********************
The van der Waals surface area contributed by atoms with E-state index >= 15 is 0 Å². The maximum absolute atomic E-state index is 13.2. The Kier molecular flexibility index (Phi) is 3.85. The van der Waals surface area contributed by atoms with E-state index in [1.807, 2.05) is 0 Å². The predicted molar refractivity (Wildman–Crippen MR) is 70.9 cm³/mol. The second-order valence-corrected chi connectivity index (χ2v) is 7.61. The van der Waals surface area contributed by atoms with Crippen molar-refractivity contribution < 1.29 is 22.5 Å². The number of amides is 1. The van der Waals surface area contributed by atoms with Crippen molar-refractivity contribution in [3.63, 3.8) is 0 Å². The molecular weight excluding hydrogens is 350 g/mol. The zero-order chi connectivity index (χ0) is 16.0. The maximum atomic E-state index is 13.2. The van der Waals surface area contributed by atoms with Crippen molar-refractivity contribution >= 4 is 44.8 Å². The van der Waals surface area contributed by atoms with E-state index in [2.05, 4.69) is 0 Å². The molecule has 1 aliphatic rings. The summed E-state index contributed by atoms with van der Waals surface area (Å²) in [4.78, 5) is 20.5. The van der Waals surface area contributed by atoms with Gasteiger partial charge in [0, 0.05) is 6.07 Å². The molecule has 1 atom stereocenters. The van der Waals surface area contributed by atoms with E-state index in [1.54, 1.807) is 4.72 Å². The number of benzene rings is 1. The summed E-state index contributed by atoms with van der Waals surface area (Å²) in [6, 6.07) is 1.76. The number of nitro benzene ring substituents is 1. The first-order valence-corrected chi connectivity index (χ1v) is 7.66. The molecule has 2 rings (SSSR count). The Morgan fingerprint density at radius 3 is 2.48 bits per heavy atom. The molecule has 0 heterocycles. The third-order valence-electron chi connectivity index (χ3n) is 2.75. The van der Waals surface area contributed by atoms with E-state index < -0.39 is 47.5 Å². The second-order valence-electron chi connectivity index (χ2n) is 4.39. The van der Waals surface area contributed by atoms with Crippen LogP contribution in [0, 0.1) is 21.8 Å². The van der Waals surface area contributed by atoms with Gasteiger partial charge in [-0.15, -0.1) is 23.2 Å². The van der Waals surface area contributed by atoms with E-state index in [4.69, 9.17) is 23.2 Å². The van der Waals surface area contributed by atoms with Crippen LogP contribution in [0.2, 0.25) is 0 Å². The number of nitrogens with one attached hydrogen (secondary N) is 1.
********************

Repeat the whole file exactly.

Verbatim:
The van der Waals surface area contributed by atoms with E-state index >= 15 is 0 Å². The maximum absolute atomic E-state index is 13.2. The Kier molecular flexibility index (Phi) is 3.85. The van der Waals surface area contributed by atoms with E-state index in [1.807, 2.05) is 0 Å². The predicted molar refractivity (Wildman–Crippen MR) is 70.9 cm³/mol. The second-order valence-corrected chi connectivity index (χ2v) is 7.61. The van der Waals surface area contributed by atoms with Crippen molar-refractivity contribution < 1.29 is 22.5 Å². The number of amides is 1. The van der Waals surface area contributed by atoms with Crippen molar-refractivity contribution in [3.63, 3.8) is 0 Å². The molecular weight excluding hydrogens is 350 g/mol. The zero-order chi connectivity index (χ0) is 16.0. The maximum atomic E-state index is 13.2. The van der Waals surface area contributed by atoms with Crippen molar-refractivity contribution >= 4 is 44.8 Å². The van der Waals surface area contributed by atoms with E-state index in [2.05, 4.69) is 0 Å². The molecule has 1 aliphatic rings. The summed E-state index contributed by atoms with van der Waals surface area (Å²) in [4.78, 5) is 20.5. The van der Waals surface area contributed by atoms with Gasteiger partial charge in [0, 0.05) is 6.07 Å². The molecule has 1 atom stereocenters. The van der Waals surface area contributed by atoms with E-state index in [1.54, 1.807) is 4.72 Å². The number of benzene rings is 1. The summed E-state index contributed by atoms with van der Waals surface area (Å²) in [6, 6.07) is 1.76. The number of nitro benzene ring substituents is 1. The first-order valence-corrected chi connectivity index (χ1v) is 7.66. The molecule has 2 rings (SSSR count). The Morgan fingerprint density at radius 3 is 2.48 bits per heavy atom. The molecule has 0 heterocycles. The third-order valence-electron chi connectivity index (χ3n) is 2.75. The van der Waals surface area contributed by atoms with E-state index < -0.39 is 47.5 Å². The second-order valence-electron chi connectivity index (χ2n) is 4.39. The van der Waals surface area contributed by atoms with Crippen LogP contribution in [0, 0.1) is 21.8 Å². The van der Waals surface area contributed by atoms with Gasteiger partial charge in [-0.15, -0.1) is 23.2 Å². The van der Waals surface area contributed by atoms with E-state index in [4.69, 9.17) is 23.2 Å². The van der Waals surface area contributed by atoms with Crippen LogP contribution in [0.2, 0.25) is 0 Å². The number of nitrogens with one attached hydrogen (secondary N) is 1.